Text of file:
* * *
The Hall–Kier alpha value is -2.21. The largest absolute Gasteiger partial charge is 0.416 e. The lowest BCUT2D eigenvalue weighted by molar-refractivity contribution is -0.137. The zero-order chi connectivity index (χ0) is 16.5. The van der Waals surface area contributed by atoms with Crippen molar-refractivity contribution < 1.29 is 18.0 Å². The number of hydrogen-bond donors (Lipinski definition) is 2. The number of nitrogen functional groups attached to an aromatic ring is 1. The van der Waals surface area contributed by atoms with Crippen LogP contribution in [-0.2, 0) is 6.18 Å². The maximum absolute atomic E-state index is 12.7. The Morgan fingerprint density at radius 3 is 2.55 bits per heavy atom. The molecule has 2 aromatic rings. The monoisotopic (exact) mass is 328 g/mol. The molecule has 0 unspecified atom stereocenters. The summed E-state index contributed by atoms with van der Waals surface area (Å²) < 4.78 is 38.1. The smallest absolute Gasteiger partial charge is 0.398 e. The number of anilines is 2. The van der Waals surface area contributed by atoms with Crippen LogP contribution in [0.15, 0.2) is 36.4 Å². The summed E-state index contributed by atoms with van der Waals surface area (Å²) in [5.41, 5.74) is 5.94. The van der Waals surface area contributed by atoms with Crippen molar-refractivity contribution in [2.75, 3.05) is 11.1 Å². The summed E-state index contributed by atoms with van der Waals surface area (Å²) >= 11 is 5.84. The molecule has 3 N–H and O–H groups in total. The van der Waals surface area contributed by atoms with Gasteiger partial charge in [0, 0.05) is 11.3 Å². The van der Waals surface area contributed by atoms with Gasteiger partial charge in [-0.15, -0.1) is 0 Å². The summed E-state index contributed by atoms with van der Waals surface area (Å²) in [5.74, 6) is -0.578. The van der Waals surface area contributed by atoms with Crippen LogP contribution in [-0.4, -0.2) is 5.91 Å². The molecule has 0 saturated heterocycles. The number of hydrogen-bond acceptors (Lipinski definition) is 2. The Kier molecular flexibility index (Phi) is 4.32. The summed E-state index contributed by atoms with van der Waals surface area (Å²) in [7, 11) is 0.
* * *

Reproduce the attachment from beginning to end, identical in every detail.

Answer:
The Hall–Kier alpha value is -2.21. The largest absolute Gasteiger partial charge is 0.416 e. The lowest BCUT2D eigenvalue weighted by molar-refractivity contribution is -0.137. The zero-order chi connectivity index (χ0) is 16.5. The van der Waals surface area contributed by atoms with Crippen molar-refractivity contribution < 1.29 is 18.0 Å². The number of hydrogen-bond donors (Lipinski definition) is 2. The number of nitrogen functional groups attached to an aromatic ring is 1. The van der Waals surface area contributed by atoms with Crippen LogP contribution in [-0.2, 0) is 6.18 Å². The maximum absolute atomic E-state index is 12.7. The Morgan fingerprint density at radius 3 is 2.55 bits per heavy atom. The molecule has 2 aromatic rings. The monoisotopic (exact) mass is 328 g/mol. The molecule has 0 unspecified atom stereocenters. The summed E-state index contributed by atoms with van der Waals surface area (Å²) < 4.78 is 38.1. The smallest absolute Gasteiger partial charge is 0.398 e. The number of anilines is 2. The van der Waals surface area contributed by atoms with Crippen LogP contribution in [0.15, 0.2) is 36.4 Å². The summed E-state index contributed by atoms with van der Waals surface area (Å²) in [5.41, 5.74) is 5.94. The van der Waals surface area contributed by atoms with Crippen molar-refractivity contribution in [2.75, 3.05) is 11.1 Å². The summed E-state index contributed by atoms with van der Waals surface area (Å²) >= 11 is 5.84. The molecule has 3 N–H and O–H groups in total. The van der Waals surface area contributed by atoms with Gasteiger partial charge in [0, 0.05) is 11.3 Å². The van der Waals surface area contributed by atoms with Gasteiger partial charge in [-0.15, -0.1) is 0 Å². The summed E-state index contributed by atoms with van der Waals surface area (Å²) in [5.74, 6) is -0.578. The van der Waals surface area contributed by atoms with Crippen LogP contribution in [-0.4, -0.2) is 5.91 Å². The molecule has 0 saturated heterocycles. The number of hydrogen-bond acceptors (Lipinski definition) is 2. The Kier molecular flexibility index (Phi) is 4.32. The summed E-state index contributed by atoms with van der Waals surface area (Å²) in [7, 11) is 0.